Internalizing psychopathologies (IPs) are highly comorbid and exhibit substantial overlap, such as aberrant affective reactivity. Neural reactivity to emotional images, measured via the late positive potential (LPP) event-related potential (ERP) component, has been utilized to index affective reactivity in IPs. The LPP is often examined in isolation with a specific disorder, ignoring overlap between IPs. The current study examined how transdiagnostic IP symptom dimensions relate to neural affective reactivity in a highly comorbid patient sample.
Participants (N = 99) completed a battery of IP symptom assessments as well as a target categorization task while viewing pleasant, unpleasant, and neutral images during electroencephalography recording. ERPs to each image valence were averaged from 400 to 1000 ms following picture onset at pooled centroparietal and occipital electrodes to calculate the LPP. A principal components analysis performed on the IP symptom measures resulted in two factors: affective distress/misery and fear-based anxiety.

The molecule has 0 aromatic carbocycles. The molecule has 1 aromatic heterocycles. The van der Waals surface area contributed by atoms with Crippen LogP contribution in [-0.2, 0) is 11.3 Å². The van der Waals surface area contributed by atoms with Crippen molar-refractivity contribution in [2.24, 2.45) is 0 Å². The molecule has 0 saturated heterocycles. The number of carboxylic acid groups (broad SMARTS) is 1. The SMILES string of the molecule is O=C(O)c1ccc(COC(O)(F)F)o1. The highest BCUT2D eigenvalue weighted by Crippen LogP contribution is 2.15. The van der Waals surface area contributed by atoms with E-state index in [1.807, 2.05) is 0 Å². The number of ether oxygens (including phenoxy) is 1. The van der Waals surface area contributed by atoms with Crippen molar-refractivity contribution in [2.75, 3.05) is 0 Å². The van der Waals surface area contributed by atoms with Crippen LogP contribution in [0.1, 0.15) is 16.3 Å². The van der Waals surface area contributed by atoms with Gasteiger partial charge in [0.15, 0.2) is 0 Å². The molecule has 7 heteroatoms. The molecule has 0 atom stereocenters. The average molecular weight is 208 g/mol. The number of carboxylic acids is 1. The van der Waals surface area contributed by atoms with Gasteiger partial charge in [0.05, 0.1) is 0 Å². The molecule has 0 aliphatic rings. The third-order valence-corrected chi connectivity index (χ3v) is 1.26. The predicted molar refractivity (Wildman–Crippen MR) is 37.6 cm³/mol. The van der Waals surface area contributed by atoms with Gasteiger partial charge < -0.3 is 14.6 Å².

Fear-based anxiety was associated with enhanced LPP reactivity to unpleasant, but not pleasant, images. Distress/misery was related to attenuated average LPP reactivity across images.
Results revealed a dissociable effect of IP symptom factors in a transdiagnostic sample such that enhanced reactivity to negative images was specific to enhanced fear-based anxiety symptoms while distress/misery symptoms predicted blunted affective reactivity. Neural affective reactivity may serve as an objective biological marker to elucidate the nature of psychological concerns in individuals with comorbid IPs.